For most people, insurance is something they purchase but hope to never use. Unfortunately, we are not all so lucky. Storms come, accidents happen, and fires start.
When that time comes, you will need to be prepared to file a homeowners insurance claim and follow it through to its successful conclusion. Ideally, you are reading this guide before disaster strikes so you can take steps to make the claims process easier and less mystifying in advance. But even if you are currently staring at an oak tree trunk in the middle of your living room, you will be able to learn something and avoid making common—and costly—mistakes when filing a claim.
Your first step should be to wonder, “Do I really need to file a claim for this?” Small home problems, referred to as “incidentals” by many insurers, have the same deductible and potential to raise your premiums as a whole home replacement. Making frivolous claims or even requesting a claim that cannot be honored will trigger expenses that usually cause claims to cost more than they save. As for most things, there are right and wrong situations for filing an insurance claim.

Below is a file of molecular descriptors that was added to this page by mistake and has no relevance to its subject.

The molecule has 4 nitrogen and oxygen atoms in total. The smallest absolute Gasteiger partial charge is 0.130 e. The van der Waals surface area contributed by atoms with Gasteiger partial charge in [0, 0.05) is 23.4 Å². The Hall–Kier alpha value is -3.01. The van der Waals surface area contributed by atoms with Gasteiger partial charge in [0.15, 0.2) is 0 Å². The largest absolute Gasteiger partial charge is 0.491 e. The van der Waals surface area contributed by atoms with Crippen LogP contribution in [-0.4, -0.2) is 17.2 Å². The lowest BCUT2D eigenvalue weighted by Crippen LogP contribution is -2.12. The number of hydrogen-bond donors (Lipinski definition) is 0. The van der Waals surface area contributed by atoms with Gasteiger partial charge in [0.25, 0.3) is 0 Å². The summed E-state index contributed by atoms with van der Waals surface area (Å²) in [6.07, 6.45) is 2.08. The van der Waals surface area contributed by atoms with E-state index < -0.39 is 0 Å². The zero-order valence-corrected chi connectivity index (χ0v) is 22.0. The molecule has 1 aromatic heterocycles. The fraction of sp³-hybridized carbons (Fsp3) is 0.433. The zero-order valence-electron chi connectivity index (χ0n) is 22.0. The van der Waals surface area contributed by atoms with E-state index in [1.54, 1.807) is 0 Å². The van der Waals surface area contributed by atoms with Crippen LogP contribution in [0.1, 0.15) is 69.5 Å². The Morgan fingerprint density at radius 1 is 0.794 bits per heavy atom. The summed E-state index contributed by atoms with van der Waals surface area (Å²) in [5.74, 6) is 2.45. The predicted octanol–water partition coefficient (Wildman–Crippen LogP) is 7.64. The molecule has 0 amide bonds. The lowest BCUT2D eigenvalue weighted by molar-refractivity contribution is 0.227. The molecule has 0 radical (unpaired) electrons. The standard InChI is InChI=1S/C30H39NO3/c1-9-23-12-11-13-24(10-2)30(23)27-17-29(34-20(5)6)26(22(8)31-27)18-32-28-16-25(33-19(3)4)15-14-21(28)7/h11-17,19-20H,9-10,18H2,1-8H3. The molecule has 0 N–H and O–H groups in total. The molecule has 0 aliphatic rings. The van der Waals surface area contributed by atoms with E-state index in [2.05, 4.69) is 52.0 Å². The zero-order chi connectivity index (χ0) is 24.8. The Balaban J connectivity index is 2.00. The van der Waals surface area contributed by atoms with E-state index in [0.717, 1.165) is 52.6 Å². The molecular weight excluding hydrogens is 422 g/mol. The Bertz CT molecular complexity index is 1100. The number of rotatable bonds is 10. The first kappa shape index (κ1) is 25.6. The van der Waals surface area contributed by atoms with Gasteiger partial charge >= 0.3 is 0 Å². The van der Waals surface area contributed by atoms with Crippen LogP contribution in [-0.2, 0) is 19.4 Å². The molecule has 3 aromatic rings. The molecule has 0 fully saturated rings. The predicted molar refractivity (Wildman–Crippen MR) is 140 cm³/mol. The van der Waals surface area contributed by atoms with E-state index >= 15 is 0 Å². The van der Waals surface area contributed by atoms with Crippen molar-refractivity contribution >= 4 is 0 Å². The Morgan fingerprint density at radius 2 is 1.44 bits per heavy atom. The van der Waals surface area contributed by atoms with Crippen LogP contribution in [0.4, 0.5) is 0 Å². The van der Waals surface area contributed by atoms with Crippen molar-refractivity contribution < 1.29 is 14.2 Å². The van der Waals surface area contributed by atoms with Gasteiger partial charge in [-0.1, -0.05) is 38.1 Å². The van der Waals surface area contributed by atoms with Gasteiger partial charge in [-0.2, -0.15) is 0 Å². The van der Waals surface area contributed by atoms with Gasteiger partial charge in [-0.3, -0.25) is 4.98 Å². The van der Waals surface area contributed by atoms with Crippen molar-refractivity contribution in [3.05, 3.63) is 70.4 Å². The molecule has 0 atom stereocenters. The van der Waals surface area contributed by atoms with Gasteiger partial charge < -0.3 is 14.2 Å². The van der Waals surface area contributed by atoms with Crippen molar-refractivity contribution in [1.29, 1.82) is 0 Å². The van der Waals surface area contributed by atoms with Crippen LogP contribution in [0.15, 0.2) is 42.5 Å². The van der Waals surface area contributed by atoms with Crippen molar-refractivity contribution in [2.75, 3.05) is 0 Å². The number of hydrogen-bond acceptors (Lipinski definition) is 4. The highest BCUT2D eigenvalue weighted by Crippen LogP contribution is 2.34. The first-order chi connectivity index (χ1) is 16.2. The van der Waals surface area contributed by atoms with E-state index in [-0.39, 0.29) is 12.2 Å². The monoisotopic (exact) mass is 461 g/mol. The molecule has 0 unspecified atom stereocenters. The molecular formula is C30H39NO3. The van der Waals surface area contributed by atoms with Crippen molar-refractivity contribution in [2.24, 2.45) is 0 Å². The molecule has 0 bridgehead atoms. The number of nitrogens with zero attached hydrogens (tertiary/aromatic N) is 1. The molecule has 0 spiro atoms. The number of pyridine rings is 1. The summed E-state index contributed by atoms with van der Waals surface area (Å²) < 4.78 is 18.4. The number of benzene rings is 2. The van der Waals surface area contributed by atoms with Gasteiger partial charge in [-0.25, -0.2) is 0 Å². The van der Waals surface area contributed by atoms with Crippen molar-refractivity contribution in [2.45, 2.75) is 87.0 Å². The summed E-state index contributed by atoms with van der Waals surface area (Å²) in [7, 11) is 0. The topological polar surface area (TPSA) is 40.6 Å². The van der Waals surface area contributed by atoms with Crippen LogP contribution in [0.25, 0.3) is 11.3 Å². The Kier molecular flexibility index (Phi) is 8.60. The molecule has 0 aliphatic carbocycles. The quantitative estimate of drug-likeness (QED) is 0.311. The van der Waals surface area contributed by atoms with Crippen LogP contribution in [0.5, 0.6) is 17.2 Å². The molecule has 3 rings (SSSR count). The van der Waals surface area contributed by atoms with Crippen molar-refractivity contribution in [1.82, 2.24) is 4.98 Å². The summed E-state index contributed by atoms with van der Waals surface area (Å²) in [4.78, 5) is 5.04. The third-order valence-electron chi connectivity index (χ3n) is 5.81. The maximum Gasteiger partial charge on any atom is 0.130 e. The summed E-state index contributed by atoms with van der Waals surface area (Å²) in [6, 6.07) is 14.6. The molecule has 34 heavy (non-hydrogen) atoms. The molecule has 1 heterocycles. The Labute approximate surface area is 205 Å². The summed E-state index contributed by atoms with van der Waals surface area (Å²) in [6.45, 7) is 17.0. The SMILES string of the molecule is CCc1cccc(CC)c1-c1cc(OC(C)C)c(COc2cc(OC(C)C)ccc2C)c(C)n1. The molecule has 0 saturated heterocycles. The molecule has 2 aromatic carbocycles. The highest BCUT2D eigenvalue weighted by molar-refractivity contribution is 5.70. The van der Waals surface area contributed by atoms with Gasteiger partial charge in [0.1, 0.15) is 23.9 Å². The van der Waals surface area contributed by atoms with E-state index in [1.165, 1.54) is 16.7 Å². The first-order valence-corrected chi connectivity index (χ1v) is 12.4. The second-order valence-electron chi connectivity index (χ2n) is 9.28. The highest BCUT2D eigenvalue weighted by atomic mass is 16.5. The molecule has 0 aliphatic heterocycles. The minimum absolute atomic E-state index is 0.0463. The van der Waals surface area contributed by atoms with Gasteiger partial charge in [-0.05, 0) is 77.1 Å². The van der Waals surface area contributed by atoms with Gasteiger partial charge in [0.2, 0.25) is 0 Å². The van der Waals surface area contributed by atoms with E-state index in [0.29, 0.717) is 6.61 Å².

In Connecticut, Minnesota, and Maryland, for instance, premiums can jump by as much as 21 percent for even one small claim. For someone paying a homeowners insurance premium of $1,000 a year, that $210 could go towards saving up for repairs or modifications that prevent home problems to begin with.
Every single claim you make during a seven-year period is stored within a database called the Comprehensive Loss Underwriting Exchange, or CLUE. Making three or more claims in a short period like three years can cause you to be flagged as high risk, making your insurance premiums go up.
So to save yourself some trouble, keep your deductible higher than $2,000 and save up for emergencies rather than trying to fall back on your insurance for minor issues.